Not long ago, an airline lost my checked bag for five days. There’s no point in naming and shaming the airline, because what I’m about to tell you could apply to, or happen on, any airline.

I will say that it was a non-stop flight and I checked in for the flight three hours before departure, so there was really no excuse for the airline to mishandle it. The check-in agent was harried and even forgot to charge the standard $25 checked bag fee, and the loss occurred on a flight back home, which is less annoying than had it been lost away from home.

Even so, the bag contained essential items, or at least I consider them essential, such as most of my unmentionables, toiletries and so on. 

I’ve written before about U.S. Department of Transportation edicts instructing airlines that a delayed bag, in some cases, should be treated exactly like a lost bag. Especially if you’re starting your outbound trip and your bag doesn’t arrive, you might need to replace items, even if the bag is only lost for a few hours. Perhaps you’re going to a colder climate and your puffer jacket was in the bag; or you’re going to a meeting where dressier clothes are called for, but those clothes are in a bag going round and round on a luggage carousel in Cairo.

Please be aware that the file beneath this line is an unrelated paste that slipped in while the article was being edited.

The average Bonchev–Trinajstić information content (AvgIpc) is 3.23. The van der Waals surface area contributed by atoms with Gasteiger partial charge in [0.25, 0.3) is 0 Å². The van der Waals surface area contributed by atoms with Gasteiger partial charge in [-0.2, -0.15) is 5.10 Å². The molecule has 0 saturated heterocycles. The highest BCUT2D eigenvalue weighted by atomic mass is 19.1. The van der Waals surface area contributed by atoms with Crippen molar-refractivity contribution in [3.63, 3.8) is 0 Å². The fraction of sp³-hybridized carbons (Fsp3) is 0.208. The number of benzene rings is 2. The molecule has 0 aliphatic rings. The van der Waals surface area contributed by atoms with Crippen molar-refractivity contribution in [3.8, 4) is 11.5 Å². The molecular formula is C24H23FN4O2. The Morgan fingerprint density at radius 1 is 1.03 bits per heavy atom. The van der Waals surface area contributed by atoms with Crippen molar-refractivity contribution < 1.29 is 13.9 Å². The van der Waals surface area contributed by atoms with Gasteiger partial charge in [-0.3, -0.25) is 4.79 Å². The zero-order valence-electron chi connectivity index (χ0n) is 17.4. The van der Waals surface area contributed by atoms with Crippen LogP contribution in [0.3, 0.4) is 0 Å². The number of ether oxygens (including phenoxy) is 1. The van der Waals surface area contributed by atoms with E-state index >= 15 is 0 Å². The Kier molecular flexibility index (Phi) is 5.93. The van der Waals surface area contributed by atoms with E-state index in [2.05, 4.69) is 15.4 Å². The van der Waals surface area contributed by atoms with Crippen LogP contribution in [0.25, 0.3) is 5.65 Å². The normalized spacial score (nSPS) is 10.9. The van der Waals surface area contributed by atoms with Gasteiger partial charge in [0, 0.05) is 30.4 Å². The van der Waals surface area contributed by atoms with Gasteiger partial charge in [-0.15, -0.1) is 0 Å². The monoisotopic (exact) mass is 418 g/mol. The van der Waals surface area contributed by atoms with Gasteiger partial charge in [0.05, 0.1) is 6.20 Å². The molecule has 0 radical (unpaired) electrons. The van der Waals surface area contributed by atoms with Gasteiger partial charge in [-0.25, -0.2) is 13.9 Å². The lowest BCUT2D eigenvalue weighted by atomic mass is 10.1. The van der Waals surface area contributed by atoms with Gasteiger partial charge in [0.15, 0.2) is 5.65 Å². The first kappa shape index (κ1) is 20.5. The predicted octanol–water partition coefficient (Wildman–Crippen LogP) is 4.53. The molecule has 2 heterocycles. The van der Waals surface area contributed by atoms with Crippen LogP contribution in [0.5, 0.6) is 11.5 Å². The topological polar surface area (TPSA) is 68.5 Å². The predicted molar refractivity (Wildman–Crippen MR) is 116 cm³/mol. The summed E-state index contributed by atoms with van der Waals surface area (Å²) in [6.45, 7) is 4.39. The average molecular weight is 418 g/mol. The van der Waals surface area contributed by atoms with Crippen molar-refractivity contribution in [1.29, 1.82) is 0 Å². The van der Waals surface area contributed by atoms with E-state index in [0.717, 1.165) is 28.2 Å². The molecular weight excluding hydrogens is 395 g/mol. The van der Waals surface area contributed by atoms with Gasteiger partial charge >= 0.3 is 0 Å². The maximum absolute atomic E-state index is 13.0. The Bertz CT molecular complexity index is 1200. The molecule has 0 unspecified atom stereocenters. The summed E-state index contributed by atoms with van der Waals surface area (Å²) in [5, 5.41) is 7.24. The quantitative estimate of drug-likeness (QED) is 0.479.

Airlines hate paying to replace essential items, and in past years they’d dole out $25 or $50 for toothpaste and a change of underwear. But the DOT has ruled that this is insufficient and fined airlines for thinking otherwise. In fact, theoretically, someone whose bag is delayed could claim up to the full compensation limit applicable to a lost bag (currently $3,500 for domestic U.S. travel) if the passenger can prove that the items were indeed “essential.”

The first thing I did upon realizing my bag wasn’t showing up anytime soon was to fill out a lost bag claim with the airline. Next, I alerted my credit card company that the bag was delayed. Since I had booked the trip with my Chase card I knew that it would cover me for up to $100 a day for five days if I needed to replace things, in the event that the airline denied my…